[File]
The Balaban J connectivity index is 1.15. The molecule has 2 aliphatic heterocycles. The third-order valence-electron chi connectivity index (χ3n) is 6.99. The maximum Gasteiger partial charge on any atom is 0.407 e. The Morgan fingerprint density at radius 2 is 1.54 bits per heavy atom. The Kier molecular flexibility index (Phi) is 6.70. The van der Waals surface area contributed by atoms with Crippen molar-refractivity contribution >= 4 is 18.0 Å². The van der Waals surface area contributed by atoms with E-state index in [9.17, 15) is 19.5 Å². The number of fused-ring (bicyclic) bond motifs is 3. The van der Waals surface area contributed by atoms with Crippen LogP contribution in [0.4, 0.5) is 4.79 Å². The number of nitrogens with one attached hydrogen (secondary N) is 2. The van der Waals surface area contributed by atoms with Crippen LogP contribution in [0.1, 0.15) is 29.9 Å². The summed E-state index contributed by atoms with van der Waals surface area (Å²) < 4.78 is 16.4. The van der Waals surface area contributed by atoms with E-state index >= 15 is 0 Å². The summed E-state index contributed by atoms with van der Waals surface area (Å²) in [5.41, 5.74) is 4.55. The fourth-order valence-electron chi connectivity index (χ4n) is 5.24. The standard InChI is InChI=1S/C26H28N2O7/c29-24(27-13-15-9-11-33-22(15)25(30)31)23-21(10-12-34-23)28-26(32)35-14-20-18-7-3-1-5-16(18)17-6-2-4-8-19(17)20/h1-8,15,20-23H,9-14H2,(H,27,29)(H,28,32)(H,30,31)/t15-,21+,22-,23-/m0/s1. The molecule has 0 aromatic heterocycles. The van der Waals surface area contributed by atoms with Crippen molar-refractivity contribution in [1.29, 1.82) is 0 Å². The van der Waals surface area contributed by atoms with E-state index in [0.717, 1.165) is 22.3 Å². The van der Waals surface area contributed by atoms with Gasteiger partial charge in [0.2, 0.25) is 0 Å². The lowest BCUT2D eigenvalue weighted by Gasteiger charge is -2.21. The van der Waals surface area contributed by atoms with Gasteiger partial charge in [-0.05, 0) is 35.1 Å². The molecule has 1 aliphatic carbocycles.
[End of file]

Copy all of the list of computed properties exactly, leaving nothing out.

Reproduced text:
The Balaban J connectivity index is 1.15. The molecule has 2 aliphatic heterocycles. The third-order valence-electron chi connectivity index (χ3n) is 6.99. The maximum Gasteiger partial charge on any atom is 0.407 e. The Morgan fingerprint density at radius 2 is 1.54 bits per heavy atom. The Kier molecular flexibility index (Phi) is 6.70. The van der Waals surface area contributed by atoms with Crippen molar-refractivity contribution >= 4 is 18.0 Å². The van der Waals surface area contributed by atoms with E-state index in [9.17, 15) is 19.5 Å². The number of fused-ring (bicyclic) bond motifs is 3. The van der Waals surface area contributed by atoms with Crippen LogP contribution in [0.4, 0.5) is 4.79 Å². The number of nitrogens with one attached hydrogen (secondary N) is 2. The van der Waals surface area contributed by atoms with Crippen LogP contribution in [0.1, 0.15) is 29.9 Å². The summed E-state index contributed by atoms with van der Waals surface area (Å²) < 4.78 is 16.4. The van der Waals surface area contributed by atoms with E-state index >= 15 is 0 Å². The summed E-state index contributed by atoms with van der Waals surface area (Å²) in [5.41, 5.74) is 4.55. The fourth-order valence-electron chi connectivity index (χ4n) is 5.24. The standard InChI is InChI=1S/C26H28N2O7/c29-24(27-13-15-9-11-33-22(15)25(30)31)23-21(10-12-34-23)28-26(32)35-14-20-18-7-3-1-5-16(18)17-6-2-4-8-19(17)20/h1-8,15,20-23H,9-14H2,(H,27,29)(H,28,32)(H,30,31)/t15-,21+,22-,23-/m0/s1. The molecule has 0 aromatic heterocycles. The van der Waals surface area contributed by atoms with Crippen molar-refractivity contribution in [1.29, 1.82) is 0 Å². The van der Waals surface area contributed by atoms with E-state index in [0.717, 1.165) is 22.3 Å². The van der Waals surface area contributed by atoms with Gasteiger partial charge in [0.2, 0.25) is 0 Å². The lowest BCUT2D eigenvalue weighted by Gasteiger charge is -2.21. The van der Waals surface area contributed by atoms with Gasteiger partial charge in [-0.05, 0) is 35.1 Å². The molecule has 1 aliphatic carbocycles.